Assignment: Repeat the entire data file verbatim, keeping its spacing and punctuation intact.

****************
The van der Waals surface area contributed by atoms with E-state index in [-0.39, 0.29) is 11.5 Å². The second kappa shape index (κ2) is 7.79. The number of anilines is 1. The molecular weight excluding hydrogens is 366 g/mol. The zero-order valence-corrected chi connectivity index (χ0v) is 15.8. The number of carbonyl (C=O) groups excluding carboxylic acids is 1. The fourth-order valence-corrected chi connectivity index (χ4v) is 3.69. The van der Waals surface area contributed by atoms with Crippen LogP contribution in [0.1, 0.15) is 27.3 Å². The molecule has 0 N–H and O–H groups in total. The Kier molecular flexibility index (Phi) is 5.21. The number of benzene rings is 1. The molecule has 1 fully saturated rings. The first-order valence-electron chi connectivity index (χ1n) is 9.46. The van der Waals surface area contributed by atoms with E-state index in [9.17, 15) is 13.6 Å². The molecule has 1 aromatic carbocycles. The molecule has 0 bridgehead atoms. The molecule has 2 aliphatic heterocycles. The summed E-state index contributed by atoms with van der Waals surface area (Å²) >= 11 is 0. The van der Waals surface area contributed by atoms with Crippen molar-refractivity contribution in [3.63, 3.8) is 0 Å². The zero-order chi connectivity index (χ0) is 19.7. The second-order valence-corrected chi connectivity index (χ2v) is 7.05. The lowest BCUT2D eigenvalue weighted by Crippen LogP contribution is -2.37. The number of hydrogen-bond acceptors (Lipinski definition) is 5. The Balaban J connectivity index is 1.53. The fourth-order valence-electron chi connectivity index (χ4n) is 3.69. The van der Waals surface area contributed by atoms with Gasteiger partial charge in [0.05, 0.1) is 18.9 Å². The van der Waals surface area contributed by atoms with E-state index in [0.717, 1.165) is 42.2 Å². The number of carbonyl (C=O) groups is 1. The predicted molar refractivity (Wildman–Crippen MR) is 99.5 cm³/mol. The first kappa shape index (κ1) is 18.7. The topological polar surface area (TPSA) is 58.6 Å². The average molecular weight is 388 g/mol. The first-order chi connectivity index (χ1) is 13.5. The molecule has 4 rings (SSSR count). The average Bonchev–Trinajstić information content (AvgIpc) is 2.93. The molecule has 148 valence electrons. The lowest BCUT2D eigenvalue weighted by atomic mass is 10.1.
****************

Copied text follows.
The van der Waals surface area contributed by atoms with E-state index in [-0.39, 0.29) is 11.5 Å². The second kappa shape index (κ2) is 7.79. The number of anilines is 1. The molecular weight excluding hydrogens is 366 g/mol. The zero-order valence-corrected chi connectivity index (χ0v) is 15.8. The number of carbonyl (C=O) groups excluding carboxylic acids is 1. The fourth-order valence-corrected chi connectivity index (χ4v) is 3.69. The van der Waals surface area contributed by atoms with Crippen LogP contribution in [0.1, 0.15) is 27.3 Å². The molecule has 0 N–H and O–H groups in total. The Kier molecular flexibility index (Phi) is 5.21. The number of benzene rings is 1. The molecule has 1 fully saturated rings. The first-order valence-electron chi connectivity index (χ1n) is 9.46. The van der Waals surface area contributed by atoms with E-state index in [9.17, 15) is 13.6 Å². The molecule has 1 aromatic carbocycles. The molecule has 0 bridgehead atoms. The molecule has 2 aliphatic heterocycles. The summed E-state index contributed by atoms with van der Waals surface area (Å²) >= 11 is 0. The van der Waals surface area contributed by atoms with Crippen molar-refractivity contribution in [3.63, 3.8) is 0 Å². The zero-order chi connectivity index (χ0) is 19.7. The second-order valence-corrected chi connectivity index (χ2v) is 7.05. The lowest BCUT2D eigenvalue weighted by Crippen LogP contribution is -2.37. The number of hydrogen-bond acceptors (Lipinski definition) is 5. The Balaban J connectivity index is 1.53. The fourth-order valence-electron chi connectivity index (χ4n) is 3.69. The van der Waals surface area contributed by atoms with Gasteiger partial charge in [0.05, 0.1) is 18.9 Å². The van der Waals surface area contributed by atoms with E-state index in [0.717, 1.165) is 42.2 Å². The number of carbonyl (C=O) groups is 1. The predicted molar refractivity (Wildman–Crippen MR) is 99.5 cm³/mol. The first kappa shape index (κ1) is 18.7. The topological polar surface area (TPSA) is 58.6 Å². The average molecular weight is 388 g/mol. The first-order chi connectivity index (χ1) is 13.5. The molecule has 4 rings (SSSR count). The average Bonchev–Trinajstić information content (AvgIpc) is 2.93. The molecule has 148 valence electrons. The lowest BCUT2D eigenvalue weighted by atomic mass is 10.1.